Now imagine that we get another president like Billyboy, and another AG like Reno. Gee she''s looking at a study that says a 150gr failsafe in a 308 at XXXXFPS will penetrate body armor as worn by plice officers. Well gee the AG could just decide, well this round could kill a cop so it's not a spoting round. Yah it may seem like a far fetched tin foil hat idea, but shit like that got us the AWB, the sporting purposes clause and other related BS anti-gun laws. They should pull the amendment, there is already a law that defines AP ammo let it be, there was nothing wrong with it for the last 12 years so why change anything?
(C) The term “armor piercing ammunition” does not include shotgun shot required by Federal or State environmental or game regulations for hunting purposes, a frangible projectile designed for target shooting, a projectile which the Attorney General finds is primarily intended to be used for sporting purposes, or any other projectile or projectile core which the Attorney General finds is intended to be used for industrial purposes, including a charge used in an oil and gas well perforating device.
* The amendment does not change the definition of "armor piercing
ammunition." Under current law (18 USC Sec. 921(a)(17)(B)), ammunition
is only "armor piercing" if it has a bullet that "may be used in a
handgun" and that is made entirely from certain hard metals such as
tungsten, steel, bronze or depleted uranium; or if the bullet is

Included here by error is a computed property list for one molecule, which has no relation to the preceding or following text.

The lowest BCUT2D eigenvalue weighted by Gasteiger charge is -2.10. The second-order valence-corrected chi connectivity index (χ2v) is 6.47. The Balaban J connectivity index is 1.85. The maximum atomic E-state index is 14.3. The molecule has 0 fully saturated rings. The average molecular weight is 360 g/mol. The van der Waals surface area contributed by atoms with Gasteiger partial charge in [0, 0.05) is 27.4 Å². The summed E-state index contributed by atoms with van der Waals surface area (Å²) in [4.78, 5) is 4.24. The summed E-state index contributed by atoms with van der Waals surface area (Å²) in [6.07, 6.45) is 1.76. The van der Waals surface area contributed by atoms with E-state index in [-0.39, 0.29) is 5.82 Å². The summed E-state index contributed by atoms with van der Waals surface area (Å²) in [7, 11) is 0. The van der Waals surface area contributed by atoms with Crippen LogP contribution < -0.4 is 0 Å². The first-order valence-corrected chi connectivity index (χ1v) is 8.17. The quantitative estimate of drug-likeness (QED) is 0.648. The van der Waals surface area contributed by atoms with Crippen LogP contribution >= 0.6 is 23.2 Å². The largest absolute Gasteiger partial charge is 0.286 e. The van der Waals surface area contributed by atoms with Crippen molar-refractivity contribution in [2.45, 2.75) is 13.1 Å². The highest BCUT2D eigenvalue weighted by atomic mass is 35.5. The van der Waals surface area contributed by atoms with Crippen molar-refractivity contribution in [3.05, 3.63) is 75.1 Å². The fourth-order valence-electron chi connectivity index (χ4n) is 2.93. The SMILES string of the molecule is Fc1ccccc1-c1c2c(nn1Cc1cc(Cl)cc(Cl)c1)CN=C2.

"designed and intended for use in a handgun" and has a jacket that
weighs more than 25% of the weight of the projectile. The current
definition has been in place for more than 12 years.
* The amendment does not create any kind of new ammunition ban. The
only ammunition that is banned as "armor piercing" is ammunition that
fits the current definition, and neither the amendment nor the study
would change the definition.
As you know, the fight now moves to the U.S. House of Representatives,
so it is critical that you once again contact your U.S. Representative
and urge him/her to pass S. 397!
Members should also express their gratitude to Senate Majority Leader
Bill Frist (R-Tenn.), Senator Minority Leader Harry Reid, Senate
Majority Whip Mitch McConnell (R-Ky.), and bill sponsors Sens. Larry
Craig and Max Baucus (D-Mont.) for their leadership and stewardship on
(For a list of roll call votes on these amendments and final passage of
S. 397, please go to www.NRAILA.org. Take note of how your Senators
voted, and please thank those who voted in support of gun owners and let
those who voted against our rights know that you will keep their votes
in mind when they are up for re-election. BE SURE TO ALSO ATTEND ANY OF
YOUR U.S. REPRESENTATIVE'S TOWN HALL MEETINGS DURING THE "SUMMER
DISTRICT WORK PERIOD" [Aug. 1-Sept. 5] and encourage him/her to bring up
and pass S. 397 as soon as possible.)
So, are we getting a poison pill? A bad bill of goods dressed as a savior? Again, 'splain it to me. I don' get it. Anytime Teddy the Hutt attaches something to a pro-gun bill, it's very bad for gunowners. Volkmer-McClure Act with its "no more new Class III guns" sound familiar?